“Perhaps I could bake you a cake,” she suggested.

“Certainly what I have in mind involves tasting,” he answered smoothly. “Some licking, undoubtedly. Perhaps a little gentle biting.”

Goodness, it was hot for October.

“A single meal, my lord?”

“Once would not be enough, dear Mrs Darling. Do you not agree?”

If she was not very careful, she would agree to anything he said. “An arrangement, then.”

“Certainly, an arrangement.” He took her hand as he walked beside her, and placed a single chaste kiss on a fingertip before sucking the whole finger into his mouth in a far from chaste gesture.

“Do you garden, my lord?” Her voice was unsteady.

“Garden? No, I don’t garden.”

“I had a garden at Niddberrow. I thought the cottage was mine, you see. Perringworth promised me a house.”

“A woman should have her own house,” Aldridge agreed. “But a woman like you deserves a townhouse in London rather than a cottage in the country.”

“London is so large, though. If I lived in London, would I not need a carriage?”

“A phaeton perhaps, that you could drive in Hyde Park during the promenading hour,” Aldridge suggested.

“It does sound lovely,” she said, but lost what she was going to say next as he whisked her into a curtained alcove and proceeded to kiss her so thoroughly that she almost forgot her campaign plan.

He let Becky go, though, when she pulled back.

“Something on account?” she teased.

“A promise of things to come,” Aldridge said.

“Perhaps.” She peeked cautiously around the curtain and then hurried away down the silent hall.

Aldridge next approached her after dinner, sitting on the other side of the love seat she had deliberately chosen in a shadowed corner of the great parlour, out of the direct view of the earl, who was playing the pianoforte, and the countess, who was turning the pages for him.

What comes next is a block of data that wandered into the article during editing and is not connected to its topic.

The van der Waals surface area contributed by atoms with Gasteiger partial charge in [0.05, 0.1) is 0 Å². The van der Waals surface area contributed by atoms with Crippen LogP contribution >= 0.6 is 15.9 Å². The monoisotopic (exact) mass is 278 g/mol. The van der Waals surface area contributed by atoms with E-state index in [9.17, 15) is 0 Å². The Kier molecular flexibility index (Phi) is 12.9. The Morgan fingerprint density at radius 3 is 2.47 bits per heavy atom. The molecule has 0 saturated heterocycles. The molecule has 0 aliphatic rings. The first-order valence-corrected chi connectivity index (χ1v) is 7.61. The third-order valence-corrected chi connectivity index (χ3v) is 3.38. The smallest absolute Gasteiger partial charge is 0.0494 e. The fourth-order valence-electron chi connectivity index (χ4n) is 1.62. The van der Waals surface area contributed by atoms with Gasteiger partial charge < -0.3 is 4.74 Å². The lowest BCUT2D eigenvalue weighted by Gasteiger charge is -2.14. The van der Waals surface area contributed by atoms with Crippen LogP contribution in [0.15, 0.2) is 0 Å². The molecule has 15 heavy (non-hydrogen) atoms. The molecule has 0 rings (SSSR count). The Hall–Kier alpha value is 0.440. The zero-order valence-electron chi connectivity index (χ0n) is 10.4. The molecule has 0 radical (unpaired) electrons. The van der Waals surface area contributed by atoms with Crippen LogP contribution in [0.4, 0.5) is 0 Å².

“I love that dark blue on you, Mrs D,” he said.

She blushed. Her lovers had seldom bothered to compliment her to her face, though extravagant and excruciatingly bad poetry had been written to the Rose of Frampton by those who didn’t have her in their keeping.

“It needs something else, though,” Aldridge commented. He pulled out a tissue-wrapped package. “This is a nothing. Not the diamonds and sapphires I thought of buying. But when I saw it was just the colour of your eyes, I had to have it.”

‘This’ was a shawl in patterns of blue, so fine that it was small enough when rolled to fit into his jacket pocket, but large enough to wrap warmly around her shoulders. She jumped up to examine it in the mirror, and he followed her, standing inches away, but leaning forward to breathe on her ear as he said, “Exquisite.”

“Something on account?” she asked again.

“Not this time. A present, given freely, with no expectation of reward. Because I admire you, lovely Rose.”

She had to remind herself of every rumour she had heard about the man. And even then, if she hadn’t heard him working his charm on Smite’s men, she might have unravelled as he clearly expected. No wonder he had left such a string of broken hearts behind him.

“And in return,” she told him, “I freely give you my thanks, my lord.”

It was worth it to see the moment’s stunned amazement before the amused look reappeared. “Well played, Mrs D.,” he murmured, just before Lady Chirbury called her to the pianoforte.